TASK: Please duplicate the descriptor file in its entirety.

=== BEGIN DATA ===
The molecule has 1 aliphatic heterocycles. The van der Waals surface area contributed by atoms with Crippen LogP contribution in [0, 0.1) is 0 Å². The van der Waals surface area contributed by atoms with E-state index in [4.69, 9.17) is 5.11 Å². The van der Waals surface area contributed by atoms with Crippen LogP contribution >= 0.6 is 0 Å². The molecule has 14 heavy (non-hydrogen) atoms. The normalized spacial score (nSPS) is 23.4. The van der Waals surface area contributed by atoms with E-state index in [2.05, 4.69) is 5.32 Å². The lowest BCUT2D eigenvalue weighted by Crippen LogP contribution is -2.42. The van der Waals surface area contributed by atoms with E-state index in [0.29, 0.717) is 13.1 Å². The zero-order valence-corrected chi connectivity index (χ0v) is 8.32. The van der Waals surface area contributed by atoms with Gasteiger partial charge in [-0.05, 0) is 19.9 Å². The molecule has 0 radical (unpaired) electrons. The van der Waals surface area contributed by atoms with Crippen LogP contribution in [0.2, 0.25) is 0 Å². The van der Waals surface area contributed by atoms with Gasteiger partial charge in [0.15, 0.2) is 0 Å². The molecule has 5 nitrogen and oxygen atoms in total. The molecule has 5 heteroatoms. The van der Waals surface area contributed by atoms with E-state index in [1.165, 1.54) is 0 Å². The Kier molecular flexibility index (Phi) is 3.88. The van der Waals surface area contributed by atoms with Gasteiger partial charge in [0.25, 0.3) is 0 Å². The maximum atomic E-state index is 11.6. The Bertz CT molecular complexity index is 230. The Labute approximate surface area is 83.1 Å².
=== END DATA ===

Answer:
The molecule has 1 aliphatic heterocycles. The van der Waals surface area contributed by atoms with Crippen LogP contribution in [0, 0.1) is 0 Å². The van der Waals surface area contributed by atoms with E-state index in [4.69, 9.17) is 5.11 Å². The van der Waals surface area contributed by atoms with Crippen LogP contribution >= 0.6 is 0 Å². The molecule has 14 heavy (non-hydrogen) atoms. The normalized spacial score (nSPS) is 23.4. The van der Waals surface area contributed by atoms with E-state index in [2.05, 4.69) is 5.32 Å². The lowest BCUT2D eigenvalue weighted by Crippen LogP contribution is -2.42. The van der Waals surface area contributed by atoms with E-state index in [0.29, 0.717) is 13.1 Å². The zero-order valence-corrected chi connectivity index (χ0v) is 8.32. The van der Waals surface area contributed by atoms with Gasteiger partial charge in [-0.05, 0) is 19.9 Å². The molecule has 0 radical (unpaired) electrons. The van der Waals surface area contributed by atoms with Crippen LogP contribution in [0.2, 0.25) is 0 Å². The van der Waals surface area contributed by atoms with Gasteiger partial charge in [0.15, 0.2) is 0 Å². The molecule has 5 nitrogen and oxygen atoms in total. The molecule has 5 heteroatoms. The van der Waals surface area contributed by atoms with E-state index in [1.165, 1.54) is 0 Å². The Kier molecular flexibility index (Phi) is 3.88. The van der Waals surface area contributed by atoms with Gasteiger partial charge in [0.25, 0.3) is 0 Å². The maximum atomic E-state index is 11.6. The Bertz CT molecular complexity index is 230. The Labute approximate surface area is 83.1 Å².